Sponsored by: Envirotech Drilling LLC
Abstract: Forecasting the ecological consequences of climatic change represents a major interdisciplinary challenge for the earth and environmental sciences. Systematic monitoring and observational records of climate-driven ecological changes rarely span more than the past few decades or centuries. Looking backward into recent earth history expands our experience, providing a broad array of case studies in which diverse ecological systems have responded to climatic changes of different kinds, rates, and magnitudes. The geohistorical record identifies threats, opportunities, and challenges for resource managers and conservation planners confronting ongoing and future climate change. All species today are survivors of large-scale and often abrupt climatic changes of the past glacial/interglacial cycle. Although those climatic changes left casualties in the form of species extinctions and near-extinctions, most species living today have natural capacities for coping with climate change. Identifying those capacities will allow conservation managers to leverage them for more effective and efficient conservation efforts in a rapidly changing world. Meeting the challenges of global change will require unprecedented communication and engagement between the research community and diverse stakeholders.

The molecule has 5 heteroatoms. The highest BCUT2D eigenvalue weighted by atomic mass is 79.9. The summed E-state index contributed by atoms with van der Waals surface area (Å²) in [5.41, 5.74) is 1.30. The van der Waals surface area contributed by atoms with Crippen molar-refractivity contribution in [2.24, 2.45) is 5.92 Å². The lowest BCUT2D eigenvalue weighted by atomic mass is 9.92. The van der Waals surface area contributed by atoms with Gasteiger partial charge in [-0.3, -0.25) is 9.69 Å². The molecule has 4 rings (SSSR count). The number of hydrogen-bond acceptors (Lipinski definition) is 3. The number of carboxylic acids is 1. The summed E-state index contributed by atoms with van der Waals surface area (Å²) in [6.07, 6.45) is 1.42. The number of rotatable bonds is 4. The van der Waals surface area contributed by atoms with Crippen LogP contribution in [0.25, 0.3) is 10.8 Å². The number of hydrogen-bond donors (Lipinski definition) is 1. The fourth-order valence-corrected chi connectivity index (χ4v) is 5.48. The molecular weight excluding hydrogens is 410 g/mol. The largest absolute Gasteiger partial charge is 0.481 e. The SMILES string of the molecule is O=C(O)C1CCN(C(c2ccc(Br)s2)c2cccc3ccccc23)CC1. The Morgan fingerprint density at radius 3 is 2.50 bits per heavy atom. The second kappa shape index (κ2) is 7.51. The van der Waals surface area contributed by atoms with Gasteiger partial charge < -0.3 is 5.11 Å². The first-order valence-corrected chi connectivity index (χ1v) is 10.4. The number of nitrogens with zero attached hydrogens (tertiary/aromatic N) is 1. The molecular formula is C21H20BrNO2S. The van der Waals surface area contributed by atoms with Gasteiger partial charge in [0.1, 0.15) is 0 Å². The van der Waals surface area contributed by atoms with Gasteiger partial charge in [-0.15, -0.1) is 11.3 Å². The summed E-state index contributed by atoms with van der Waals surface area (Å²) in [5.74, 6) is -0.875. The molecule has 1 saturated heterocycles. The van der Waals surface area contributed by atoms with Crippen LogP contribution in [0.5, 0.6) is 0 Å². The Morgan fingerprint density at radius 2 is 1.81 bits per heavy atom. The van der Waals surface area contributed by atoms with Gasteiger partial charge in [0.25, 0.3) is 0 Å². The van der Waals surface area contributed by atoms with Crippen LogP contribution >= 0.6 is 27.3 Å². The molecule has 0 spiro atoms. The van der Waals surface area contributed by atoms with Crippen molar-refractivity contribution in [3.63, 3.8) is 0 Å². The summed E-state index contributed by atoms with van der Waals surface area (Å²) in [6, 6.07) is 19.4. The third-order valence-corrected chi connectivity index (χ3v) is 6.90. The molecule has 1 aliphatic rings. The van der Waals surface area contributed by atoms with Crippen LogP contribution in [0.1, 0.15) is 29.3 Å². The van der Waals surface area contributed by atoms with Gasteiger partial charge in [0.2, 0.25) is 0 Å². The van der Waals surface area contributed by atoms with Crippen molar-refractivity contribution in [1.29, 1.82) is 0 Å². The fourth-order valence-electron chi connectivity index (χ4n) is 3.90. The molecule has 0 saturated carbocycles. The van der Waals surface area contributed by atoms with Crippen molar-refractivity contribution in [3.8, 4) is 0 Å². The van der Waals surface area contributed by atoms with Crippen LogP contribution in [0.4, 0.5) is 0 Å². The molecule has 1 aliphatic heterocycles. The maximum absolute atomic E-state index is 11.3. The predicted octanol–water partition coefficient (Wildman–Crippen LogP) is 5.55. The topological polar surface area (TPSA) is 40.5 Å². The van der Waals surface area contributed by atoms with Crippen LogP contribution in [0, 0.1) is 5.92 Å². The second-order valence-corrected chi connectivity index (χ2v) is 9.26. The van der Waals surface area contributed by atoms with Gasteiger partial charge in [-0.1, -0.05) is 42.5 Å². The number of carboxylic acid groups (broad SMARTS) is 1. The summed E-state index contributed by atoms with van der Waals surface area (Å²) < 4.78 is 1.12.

Bio: Stephen Jackson is the Director for the U.S. Department of the Interior Southwest Climate Science Center, headquartered at The University of Arizona. Previously Jackson was a professor of botany and founding director of the doctoral program in ecology at the University of Wyoming. Before joining the University of Wyoming in 1995, he held faculty positions at Indiana University, Idaho State University, and Northern Arizona University. He is past president (2010-2012) of the American Quaternary Association and is on the governing board of the Ecological Society of America and the editorial boards for Ecosystems, Frontiers in Ecology & Environment, and Trends in Ecology and Evolution. His research employs tree-rings, fossil rodent-middens, and sediments from lakes and bogs to investigate how past climatic changes and human activities have affected species distributions, biodiversity, and ecosystem properties. Jackson received his Ph.D. in ecology and evolutionary biology from Indiana University and his B.A. and M.S. in botany and geology at Southern Illinois University at Carbondale. (Excerpted from USGS press release dated 8/27/2012)